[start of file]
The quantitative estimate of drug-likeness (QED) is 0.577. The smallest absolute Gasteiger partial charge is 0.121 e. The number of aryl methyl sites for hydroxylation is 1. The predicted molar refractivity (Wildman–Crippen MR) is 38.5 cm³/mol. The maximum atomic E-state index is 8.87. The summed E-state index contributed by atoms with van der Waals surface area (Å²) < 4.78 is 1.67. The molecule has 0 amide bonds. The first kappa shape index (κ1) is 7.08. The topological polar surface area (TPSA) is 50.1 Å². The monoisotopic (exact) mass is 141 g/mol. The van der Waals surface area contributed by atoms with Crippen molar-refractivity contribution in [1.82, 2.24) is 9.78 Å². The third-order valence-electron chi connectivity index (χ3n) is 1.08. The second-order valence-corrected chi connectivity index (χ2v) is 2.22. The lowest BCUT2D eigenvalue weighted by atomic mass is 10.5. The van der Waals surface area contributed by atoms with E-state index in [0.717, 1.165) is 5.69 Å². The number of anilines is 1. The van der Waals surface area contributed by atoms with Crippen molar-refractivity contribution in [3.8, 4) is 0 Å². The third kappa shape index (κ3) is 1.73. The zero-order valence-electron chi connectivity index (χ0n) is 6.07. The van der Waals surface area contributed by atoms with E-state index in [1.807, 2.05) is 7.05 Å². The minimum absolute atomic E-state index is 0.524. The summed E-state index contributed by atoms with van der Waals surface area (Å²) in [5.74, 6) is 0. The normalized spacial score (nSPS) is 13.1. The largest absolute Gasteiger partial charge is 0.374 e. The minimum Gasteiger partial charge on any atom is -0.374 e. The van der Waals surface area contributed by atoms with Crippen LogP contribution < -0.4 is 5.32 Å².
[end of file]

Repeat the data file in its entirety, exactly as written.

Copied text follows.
The quantitative estimate of drug-likeness (QED) is 0.577. The smallest absolute Gasteiger partial charge is 0.121 e. The number of aryl methyl sites for hydroxylation is 1. The predicted molar refractivity (Wildman–Crippen MR) is 38.5 cm³/mol. The maximum atomic E-state index is 8.87. The summed E-state index contributed by atoms with van der Waals surface area (Å²) < 4.78 is 1.67. The molecule has 0 amide bonds. The first kappa shape index (κ1) is 7.08. The topological polar surface area (TPSA) is 50.1 Å². The monoisotopic (exact) mass is 141 g/mol. The van der Waals surface area contributed by atoms with Crippen molar-refractivity contribution in [1.82, 2.24) is 9.78 Å². The third-order valence-electron chi connectivity index (χ3n) is 1.08. The second-order valence-corrected chi connectivity index (χ2v) is 2.22. The lowest BCUT2D eigenvalue weighted by atomic mass is 10.5. The van der Waals surface area contributed by atoms with E-state index in [0.717, 1.165) is 5.69 Å². The number of anilines is 1. The van der Waals surface area contributed by atoms with Crippen molar-refractivity contribution in [3.8, 4) is 0 Å². The third kappa shape index (κ3) is 1.73. The zero-order valence-electron chi connectivity index (χ0n) is 6.07. The van der Waals surface area contributed by atoms with E-state index in [1.807, 2.05) is 7.05 Å². The minimum absolute atomic E-state index is 0.524. The summed E-state index contributed by atoms with van der Waals surface area (Å²) in [5.74, 6) is 0. The normalized spacial score (nSPS) is 13.1. The largest absolute Gasteiger partial charge is 0.374 e. The minimum Gasteiger partial charge on any atom is -0.374 e. The van der Waals surface area contributed by atoms with Crippen LogP contribution < -0.4 is 5.32 Å².